After four years, Apple has finally updated the hardware inside the Apple TV 4K, giving its second-generation model a faster A12 Bionic processor, HDMI 2.1, and 802.11ax Wi-Fi 6 wireless networking. The speedier processor enables playback of HDR and Dolby Vision video at 60 frames per second, and the other hardware changes could enable new capabilities in the future, like 4K video at 120 fps.

In software, Apple added a new color calibration feature that lets you use any Face ID-enabled iPhone running iOS 14.5 or later to calibrate the colors on your TV; it will also be available to the Apple TV HD and first-generation Apple TV 4K. Also new is support for Thread, a cross-platform mesh networking protocol for home automation devices, which could play a role in the future of HomeKit.

But the big news is that Apple redesigned the much-reviled Siri Remote, adding more buttons and reducing the emphasis on the touchpad surface. The new Siri Remote features a circular clickpad controller with five-way navigation, a touch-sensitive surface for swiping in the middle, and a touch-sensitive outer ring that works as a jog control for navigating within a video. It also features dedicated power and mute—at last!—buttons for your TV. Finally, there’s a new side button for invoking Siri so you don’t accidentally press it in the dark. It has a rechargeable battery that should last for months. The only thing lacking? The necessary hardware so you can use the Find My app to ferret it out from inside the couch.

Apple is bundling the new Siri Remote with the new Apple TV 4K ($179 for 32 GB or $199 for 64 GB) and the old Apple TV HD ($149), and if you already have an Apple TV HD or 4K, you can buy the new Siri Remote by itself for $59.

(Featured image by Apple)


Social Media: Apple’s “Spring Loaded” event was indeed loaded with announcements, including the M1-based 24-inch iMac, M1-based iPad Pro, AirTag item tracker, updated Apple TV 4K with redesigned Siri Remote, and more. Details at:

Don’t Store Confidential Files in Online File Sharing Services

Given their integration into the Mac’s Finder, it can be easy to forget that online file sharing services like Dropbox, Google Drive, iCloud Drive, and Microsoft OneDrive can be accessed using a Web browser by anyone with your username and password. Obviously, you should always have strong, unique passwords, but to be safe, it’s best not to use services designed for public file sharing to store unencrypted files containing sensitive information like credit card numbers, Social Security numbers, passport scans, privileged legal documents, financial data, and so on. Keep such data secure on your Mac—outside of any synced folders—where accessing it requires physical access to the machine.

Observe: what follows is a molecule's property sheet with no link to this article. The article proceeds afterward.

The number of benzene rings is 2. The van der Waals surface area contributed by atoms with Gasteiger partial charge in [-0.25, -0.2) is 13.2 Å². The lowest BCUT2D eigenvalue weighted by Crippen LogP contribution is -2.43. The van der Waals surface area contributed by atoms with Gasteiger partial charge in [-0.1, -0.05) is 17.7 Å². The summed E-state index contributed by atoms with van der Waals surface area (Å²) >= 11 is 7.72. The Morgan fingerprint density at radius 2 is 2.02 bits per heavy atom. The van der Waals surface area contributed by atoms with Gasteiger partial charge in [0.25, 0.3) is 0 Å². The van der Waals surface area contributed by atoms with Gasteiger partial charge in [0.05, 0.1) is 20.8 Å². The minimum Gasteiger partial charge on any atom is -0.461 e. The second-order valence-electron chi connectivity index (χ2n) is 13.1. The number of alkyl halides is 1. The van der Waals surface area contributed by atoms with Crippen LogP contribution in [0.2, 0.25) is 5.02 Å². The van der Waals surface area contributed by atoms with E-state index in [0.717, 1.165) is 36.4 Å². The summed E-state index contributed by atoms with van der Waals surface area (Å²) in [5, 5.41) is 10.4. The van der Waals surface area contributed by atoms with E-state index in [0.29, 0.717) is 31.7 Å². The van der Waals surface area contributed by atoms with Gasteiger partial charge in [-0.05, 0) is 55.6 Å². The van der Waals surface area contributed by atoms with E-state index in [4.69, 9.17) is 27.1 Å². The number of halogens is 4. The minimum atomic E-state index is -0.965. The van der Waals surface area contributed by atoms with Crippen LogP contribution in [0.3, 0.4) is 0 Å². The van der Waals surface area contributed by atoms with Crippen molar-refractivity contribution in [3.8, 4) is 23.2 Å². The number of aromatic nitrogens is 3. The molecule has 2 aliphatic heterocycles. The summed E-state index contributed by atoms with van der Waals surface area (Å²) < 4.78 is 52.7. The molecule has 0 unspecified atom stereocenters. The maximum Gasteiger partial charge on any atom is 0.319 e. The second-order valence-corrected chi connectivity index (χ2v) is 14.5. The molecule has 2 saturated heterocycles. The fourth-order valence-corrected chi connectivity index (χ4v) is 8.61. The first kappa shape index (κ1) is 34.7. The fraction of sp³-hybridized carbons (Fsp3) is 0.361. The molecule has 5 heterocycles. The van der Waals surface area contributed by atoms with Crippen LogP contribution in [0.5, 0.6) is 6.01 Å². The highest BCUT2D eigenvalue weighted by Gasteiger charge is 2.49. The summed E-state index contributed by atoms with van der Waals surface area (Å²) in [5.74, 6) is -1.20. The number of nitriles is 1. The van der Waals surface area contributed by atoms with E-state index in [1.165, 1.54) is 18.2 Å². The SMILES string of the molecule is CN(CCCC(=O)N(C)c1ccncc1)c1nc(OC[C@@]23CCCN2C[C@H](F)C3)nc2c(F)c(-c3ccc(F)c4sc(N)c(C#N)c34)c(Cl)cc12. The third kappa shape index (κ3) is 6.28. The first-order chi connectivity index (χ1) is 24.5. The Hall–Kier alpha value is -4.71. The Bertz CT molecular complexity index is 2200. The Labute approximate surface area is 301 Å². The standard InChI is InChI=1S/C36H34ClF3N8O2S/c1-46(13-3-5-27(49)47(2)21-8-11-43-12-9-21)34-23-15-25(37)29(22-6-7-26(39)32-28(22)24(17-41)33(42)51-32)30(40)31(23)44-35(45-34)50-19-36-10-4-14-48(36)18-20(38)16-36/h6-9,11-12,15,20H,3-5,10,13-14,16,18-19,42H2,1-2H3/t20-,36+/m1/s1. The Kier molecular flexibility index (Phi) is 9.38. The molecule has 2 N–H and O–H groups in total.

(Featured image based on an original by Kenaz Nepomuceno from Pexels)

Not a Fan of Big Sur’s Translucent Menu Bar? Here’s How to Disable It

In macOS 11 Big Sur, Apple went back to a design direction from the earliest days of Mac OS X: a translucent menu bar. Since its color changes depending on the desktop picture, many people aren’t enamored of it (left, below). Luckily, reverting to the traditional opaque menu bar is simple. Open System Preferences > Accessibility > Display and select Reduce Transparency. That will turn the menu bar gray again and make other windows and menus opaque, too (right, below). Simple gray might not be as whizzy as fancy transparency, but it’s more predictable and easier to see.

(Featured image by aung nyi on Unsplash)

Work with iOS App Updates in Your Account in the App Store

If you’ve turned on automatic App Updates in Settings > App Store on your iPhone or iPad, you might wonder how you’d know if an app was updated or what changed. To find that information, open the App Store app and tap your avatar icon in the upper-right corner. Scroll down and you’ll see an Updated Recently list. If you pull down on the screen, that will force it to refresh, and you may see a list called Upcoming Automatic Updates at the top. For any downloaded update, you can tap Open to open it. If it hasn’t yet been downloaded, you can tap Update to update it right away rather than waiting for the automatic update. Tap More to see the full release notes. Finally, here’s a hidden tip: swipe left on any app to delete it.

(Featured image by Brett Jordan from Pexels)

Apple Hid the Proxy Icon in Big Sur’s Finder. Here’s How to Reveal It

This is a twofer tip. You may not have known that every document window in macOS has long had a proxy icon in the title bar, next to the filename. The proxy icon is not just cosmetic. You can drag it to Mail to attach the document to a message, to a Web browser to upload it, or to any other location you can drag a document’s icon in the Finder (top screenshot, below, showing Preview in Catalina). You can also drag proxy icons from Finder windows to Open and Save dialogs to navigate to the location of the proxy icon and even pre-fill the filename when saving. Alas, in macOS 11 Big Sur, in at least the Finder and Preview, Apple chose to hide the proxy icon and the drop-down menu that lets you rename, tag, or move files using controls on the title bar (middle screenshot, below). Plus, the new title bar design tends to truncate file names. Happily, mousing over the filename expands the name and reveals both the proxy icon and the drop-down menu (bottom screenshot, below). Apple’s desire to reduce onscreen clutter makes usage more cumbersome than before, but all the functionality is still present.

(Featured image by Harrison Haines from Pexels)